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Title: Gravvik  
Author: World Heritage Encyclopedia
Language: English
Subject: Nærøy, Nord-Trøndelag, Øvre Stjørdal, Skogn, Nedre Stjørdal
Publisher: World Heritage Encyclopedia


Gravvik herred
Former Municipality
Municipality ID NO-1754
Adm. Center Gravvik
 • Total 192 km2 (74 sq mi)
Created from Leka in 1909
Merged into Nærøy in 1964
Gravvik is located in Nord-Trøndelag
Location in Nord-Trøndelag
Country Norway
Region Trøndelag
County Nord-Trøndelag
District Namdalen
Municipality Nærøy
Elevation[2] 62 m (203 ft)
Time zone CET (UTC+01:00)
 • Summer (DST) CEST (UTC+02:00)
Post Code 7990 Naustbukta

Gravvik is a village and former municipality in Nord-Trøndelag county, Norway. The village is located in the present-day municipality of Nærøy. Gravvik Church, built in 1875 in the village of Gravvik, serves as the main church for the area.[1]

Agriculture and fishing have traditionally been the primary industries in Gravvik. Today, fish farms, including both salmon and halibut, as well as shellfish are local important industries.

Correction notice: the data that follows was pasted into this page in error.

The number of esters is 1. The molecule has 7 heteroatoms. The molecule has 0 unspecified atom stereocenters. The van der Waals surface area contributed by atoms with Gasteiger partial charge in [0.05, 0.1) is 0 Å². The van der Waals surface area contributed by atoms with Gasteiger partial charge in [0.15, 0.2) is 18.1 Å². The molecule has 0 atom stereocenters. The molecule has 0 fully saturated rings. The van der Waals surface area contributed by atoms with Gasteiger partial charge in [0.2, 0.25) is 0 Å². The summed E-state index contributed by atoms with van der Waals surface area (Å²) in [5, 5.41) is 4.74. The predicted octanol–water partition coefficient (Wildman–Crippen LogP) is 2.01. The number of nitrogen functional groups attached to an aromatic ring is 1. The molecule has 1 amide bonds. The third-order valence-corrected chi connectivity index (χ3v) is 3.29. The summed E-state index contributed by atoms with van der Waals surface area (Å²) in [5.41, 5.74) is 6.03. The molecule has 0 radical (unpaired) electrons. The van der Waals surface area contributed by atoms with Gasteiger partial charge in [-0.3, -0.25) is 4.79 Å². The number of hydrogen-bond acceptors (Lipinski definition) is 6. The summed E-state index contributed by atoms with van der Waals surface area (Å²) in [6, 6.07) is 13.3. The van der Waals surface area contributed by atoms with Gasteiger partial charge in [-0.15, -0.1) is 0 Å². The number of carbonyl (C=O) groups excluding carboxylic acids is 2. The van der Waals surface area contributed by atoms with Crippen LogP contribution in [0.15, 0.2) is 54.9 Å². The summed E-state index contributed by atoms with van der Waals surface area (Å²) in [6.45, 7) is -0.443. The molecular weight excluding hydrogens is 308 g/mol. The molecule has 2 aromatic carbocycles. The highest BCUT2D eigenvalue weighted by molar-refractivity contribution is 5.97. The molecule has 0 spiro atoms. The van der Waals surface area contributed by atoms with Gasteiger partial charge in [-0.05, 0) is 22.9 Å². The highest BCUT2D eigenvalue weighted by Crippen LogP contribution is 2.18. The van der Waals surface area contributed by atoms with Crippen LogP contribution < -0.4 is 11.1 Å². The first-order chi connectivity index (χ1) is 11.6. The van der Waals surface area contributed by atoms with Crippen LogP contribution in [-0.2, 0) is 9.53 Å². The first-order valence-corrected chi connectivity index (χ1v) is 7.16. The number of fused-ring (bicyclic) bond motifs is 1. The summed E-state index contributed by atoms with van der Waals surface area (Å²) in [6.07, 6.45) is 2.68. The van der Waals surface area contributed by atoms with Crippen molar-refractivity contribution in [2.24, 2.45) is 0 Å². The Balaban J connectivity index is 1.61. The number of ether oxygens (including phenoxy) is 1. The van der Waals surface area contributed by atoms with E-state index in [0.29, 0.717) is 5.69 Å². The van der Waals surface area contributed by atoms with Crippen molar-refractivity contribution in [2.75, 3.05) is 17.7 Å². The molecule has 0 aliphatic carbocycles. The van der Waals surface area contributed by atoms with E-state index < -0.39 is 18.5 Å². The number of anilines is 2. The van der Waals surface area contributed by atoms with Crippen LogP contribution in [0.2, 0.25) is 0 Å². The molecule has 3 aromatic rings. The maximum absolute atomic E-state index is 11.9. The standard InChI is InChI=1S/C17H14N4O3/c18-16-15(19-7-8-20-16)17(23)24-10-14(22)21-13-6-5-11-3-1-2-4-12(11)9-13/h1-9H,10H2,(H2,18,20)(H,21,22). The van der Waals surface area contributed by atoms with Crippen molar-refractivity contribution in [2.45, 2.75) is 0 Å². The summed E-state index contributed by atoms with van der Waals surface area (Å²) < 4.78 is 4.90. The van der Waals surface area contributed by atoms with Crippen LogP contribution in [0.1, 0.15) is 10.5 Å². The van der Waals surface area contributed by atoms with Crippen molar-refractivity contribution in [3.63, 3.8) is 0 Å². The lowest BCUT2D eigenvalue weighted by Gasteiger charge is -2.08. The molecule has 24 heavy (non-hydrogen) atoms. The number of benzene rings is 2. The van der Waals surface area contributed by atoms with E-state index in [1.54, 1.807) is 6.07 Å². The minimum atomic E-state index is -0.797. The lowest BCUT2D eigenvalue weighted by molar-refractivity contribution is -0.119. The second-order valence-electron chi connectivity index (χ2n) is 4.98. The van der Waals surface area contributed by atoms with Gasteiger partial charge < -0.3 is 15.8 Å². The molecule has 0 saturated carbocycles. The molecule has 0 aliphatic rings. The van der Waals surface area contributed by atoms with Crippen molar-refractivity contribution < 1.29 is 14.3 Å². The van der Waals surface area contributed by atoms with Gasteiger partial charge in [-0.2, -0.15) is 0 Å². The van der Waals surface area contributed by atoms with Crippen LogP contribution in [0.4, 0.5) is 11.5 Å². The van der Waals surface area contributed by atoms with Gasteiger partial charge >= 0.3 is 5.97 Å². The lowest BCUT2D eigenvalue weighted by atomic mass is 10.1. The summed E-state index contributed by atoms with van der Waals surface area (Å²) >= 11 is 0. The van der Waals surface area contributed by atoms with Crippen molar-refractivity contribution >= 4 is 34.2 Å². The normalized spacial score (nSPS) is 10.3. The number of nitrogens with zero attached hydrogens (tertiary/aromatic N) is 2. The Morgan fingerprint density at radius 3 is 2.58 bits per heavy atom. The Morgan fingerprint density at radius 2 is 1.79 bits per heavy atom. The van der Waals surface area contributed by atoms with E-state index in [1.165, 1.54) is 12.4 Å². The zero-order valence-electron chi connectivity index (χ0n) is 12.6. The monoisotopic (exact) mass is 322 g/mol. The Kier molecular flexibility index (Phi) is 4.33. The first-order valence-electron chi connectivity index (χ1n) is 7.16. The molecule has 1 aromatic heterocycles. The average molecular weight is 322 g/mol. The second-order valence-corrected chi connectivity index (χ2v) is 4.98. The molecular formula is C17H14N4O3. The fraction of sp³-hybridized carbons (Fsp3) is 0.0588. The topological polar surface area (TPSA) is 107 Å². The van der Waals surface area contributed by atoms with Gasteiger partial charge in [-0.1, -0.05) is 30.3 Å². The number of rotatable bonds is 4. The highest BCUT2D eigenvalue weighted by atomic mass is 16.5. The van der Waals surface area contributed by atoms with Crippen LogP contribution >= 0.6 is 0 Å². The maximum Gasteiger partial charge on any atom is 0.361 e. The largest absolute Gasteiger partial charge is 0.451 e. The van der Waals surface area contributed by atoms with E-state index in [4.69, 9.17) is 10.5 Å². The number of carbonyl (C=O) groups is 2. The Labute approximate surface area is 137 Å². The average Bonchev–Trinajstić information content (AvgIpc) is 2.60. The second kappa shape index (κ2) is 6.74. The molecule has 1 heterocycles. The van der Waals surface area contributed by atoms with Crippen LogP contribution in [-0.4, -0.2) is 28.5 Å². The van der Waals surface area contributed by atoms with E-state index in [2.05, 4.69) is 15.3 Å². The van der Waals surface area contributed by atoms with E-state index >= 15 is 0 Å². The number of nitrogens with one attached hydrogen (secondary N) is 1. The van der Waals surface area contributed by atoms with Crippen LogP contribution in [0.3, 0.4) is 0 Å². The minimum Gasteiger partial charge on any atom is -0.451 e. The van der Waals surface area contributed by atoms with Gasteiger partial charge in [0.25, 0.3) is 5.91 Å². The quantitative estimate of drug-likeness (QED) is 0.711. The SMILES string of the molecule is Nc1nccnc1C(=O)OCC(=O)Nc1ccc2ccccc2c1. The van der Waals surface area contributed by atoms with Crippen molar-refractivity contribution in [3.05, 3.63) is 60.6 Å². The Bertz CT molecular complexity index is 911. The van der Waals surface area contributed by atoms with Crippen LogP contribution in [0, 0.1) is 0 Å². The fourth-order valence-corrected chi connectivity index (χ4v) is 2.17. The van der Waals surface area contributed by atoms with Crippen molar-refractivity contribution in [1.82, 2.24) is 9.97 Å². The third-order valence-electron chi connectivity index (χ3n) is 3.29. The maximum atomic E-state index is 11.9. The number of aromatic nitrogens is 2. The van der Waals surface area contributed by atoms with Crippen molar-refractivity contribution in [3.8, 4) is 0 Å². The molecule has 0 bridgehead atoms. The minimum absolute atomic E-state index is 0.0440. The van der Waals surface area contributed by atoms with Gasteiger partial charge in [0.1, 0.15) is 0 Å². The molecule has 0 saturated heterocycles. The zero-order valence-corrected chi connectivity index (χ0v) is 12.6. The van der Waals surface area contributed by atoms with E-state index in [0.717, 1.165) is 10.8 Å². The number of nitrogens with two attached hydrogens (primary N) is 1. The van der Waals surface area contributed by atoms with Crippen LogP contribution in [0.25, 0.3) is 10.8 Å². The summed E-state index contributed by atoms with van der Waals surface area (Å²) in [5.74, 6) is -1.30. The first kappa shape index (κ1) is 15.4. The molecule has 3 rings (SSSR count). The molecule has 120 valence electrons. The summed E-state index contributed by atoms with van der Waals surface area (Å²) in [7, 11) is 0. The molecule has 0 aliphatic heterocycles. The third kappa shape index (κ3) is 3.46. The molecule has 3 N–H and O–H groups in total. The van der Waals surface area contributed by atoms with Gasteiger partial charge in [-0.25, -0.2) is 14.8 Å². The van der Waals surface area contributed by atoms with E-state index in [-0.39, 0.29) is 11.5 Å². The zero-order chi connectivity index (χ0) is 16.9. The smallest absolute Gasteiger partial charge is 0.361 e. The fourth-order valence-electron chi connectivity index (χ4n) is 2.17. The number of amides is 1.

• History 1
  • Fingalshulen 2
  • References 3
  • External links 4


The municipality of Gravvik was established on 1 January 1909 when it split off from the municipality of Leka. Initially, the new municipality had a population of 881. On 1 January 1964, Gravvik ceased to be a municipality when it was merged with three other municipalities to form the new Nærøy municipality. Prior to the merger, Gravvik had a population of 816.[3]


Fingalshulen is a cave and archaeological site at Gravvik. The 123-metre (404 ft) deep cave has a maximum height in the cave of 20 metres (66 ft) and maximum width of 15 metres (49 ft). It contains 47 cave paintings, including of human figures and some animal shapes. The paintings have been estimated to date back 3000 years. Fingalshulen was first described in the 1800s, but was archaeologically investigated in 1960s. The cave was mapped by the Science Museum in Trondheim in 1962 and 1963. The cave has been the subject of major scientific studies, most recently during 2004. Fingalshulen is currently closed to the public.[4]


  1. ^ a b  
  2. ^ "Gravvik" (in Norwegian).  
  3. ^ Jukvam, Dag (1999). "Historisk oversikt over endringer i kommune- og fylkesinndelingen" (PDF) (in Norwegian).  
  4. ^  

External links

  • Gravvik website

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